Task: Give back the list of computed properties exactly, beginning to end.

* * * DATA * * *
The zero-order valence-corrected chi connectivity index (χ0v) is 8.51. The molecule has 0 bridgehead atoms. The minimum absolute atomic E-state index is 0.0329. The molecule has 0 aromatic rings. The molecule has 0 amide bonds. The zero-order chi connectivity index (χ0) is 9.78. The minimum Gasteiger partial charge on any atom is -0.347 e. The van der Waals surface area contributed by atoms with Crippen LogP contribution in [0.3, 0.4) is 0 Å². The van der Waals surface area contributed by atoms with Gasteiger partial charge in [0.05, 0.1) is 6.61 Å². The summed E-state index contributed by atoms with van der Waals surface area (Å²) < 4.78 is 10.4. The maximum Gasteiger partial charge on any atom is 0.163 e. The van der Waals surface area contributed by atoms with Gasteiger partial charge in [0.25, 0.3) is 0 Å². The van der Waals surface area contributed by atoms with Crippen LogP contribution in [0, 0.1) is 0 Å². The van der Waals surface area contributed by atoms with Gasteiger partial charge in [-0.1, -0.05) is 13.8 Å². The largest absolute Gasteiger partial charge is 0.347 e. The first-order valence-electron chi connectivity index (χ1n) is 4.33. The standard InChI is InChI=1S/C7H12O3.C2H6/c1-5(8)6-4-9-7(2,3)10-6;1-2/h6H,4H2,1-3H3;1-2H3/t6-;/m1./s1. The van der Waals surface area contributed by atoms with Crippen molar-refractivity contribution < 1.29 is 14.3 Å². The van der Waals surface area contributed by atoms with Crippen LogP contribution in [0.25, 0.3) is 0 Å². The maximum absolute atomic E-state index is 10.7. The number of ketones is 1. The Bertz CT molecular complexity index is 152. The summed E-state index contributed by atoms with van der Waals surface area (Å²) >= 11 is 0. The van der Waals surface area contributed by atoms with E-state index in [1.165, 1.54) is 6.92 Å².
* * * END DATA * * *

The zero-order valence-corrected chi connectivity index (χ0v) is 8.51. The molecule has 0 bridgehead atoms. The minimum absolute atomic E-state index is 0.0329. The molecule has 0 aromatic rings. The molecule has 0 amide bonds. The zero-order chi connectivity index (χ0) is 9.78. The minimum Gasteiger partial charge on any atom is -0.347 e. The van der Waals surface area contributed by atoms with Crippen LogP contribution in [0.3, 0.4) is 0 Å². The van der Waals surface area contributed by atoms with Gasteiger partial charge in [0.05, 0.1) is 6.61 Å². The summed E-state index contributed by atoms with van der Waals surface area (Å²) < 4.78 is 10.4. The maximum Gasteiger partial charge on any atom is 0.163 e. The van der Waals surface area contributed by atoms with Gasteiger partial charge in [0.25, 0.3) is 0 Å². The van der Waals surface area contributed by atoms with Crippen LogP contribution in [0, 0.1) is 0 Å². The van der Waals surface area contributed by atoms with Gasteiger partial charge in [-0.1, -0.05) is 13.8 Å². The largest absolute Gasteiger partial charge is 0.347 e. The first-order valence-electron chi connectivity index (χ1n) is 4.33. The standard InChI is InChI=1S/C7H12O3.C2H6/c1-5(8)6-4-9-7(2,3)10-6;1-2/h6H,4H2,1-3H3;1-2H3/t6-;/m1./s1. The van der Waals surface area contributed by atoms with Crippen molar-refractivity contribution < 1.29 is 14.3 Å². The van der Waals surface area contributed by atoms with Crippen LogP contribution in [0.25, 0.3) is 0 Å². The maximum absolute atomic E-state index is 10.7. The number of ketones is 1. The Bertz CT molecular complexity index is 152. The summed E-state index contributed by atoms with van der Waals surface area (Å²) >= 11 is 0. The van der Waals surface area contributed by atoms with E-state index in [1.165, 1.54) is 6.92 Å².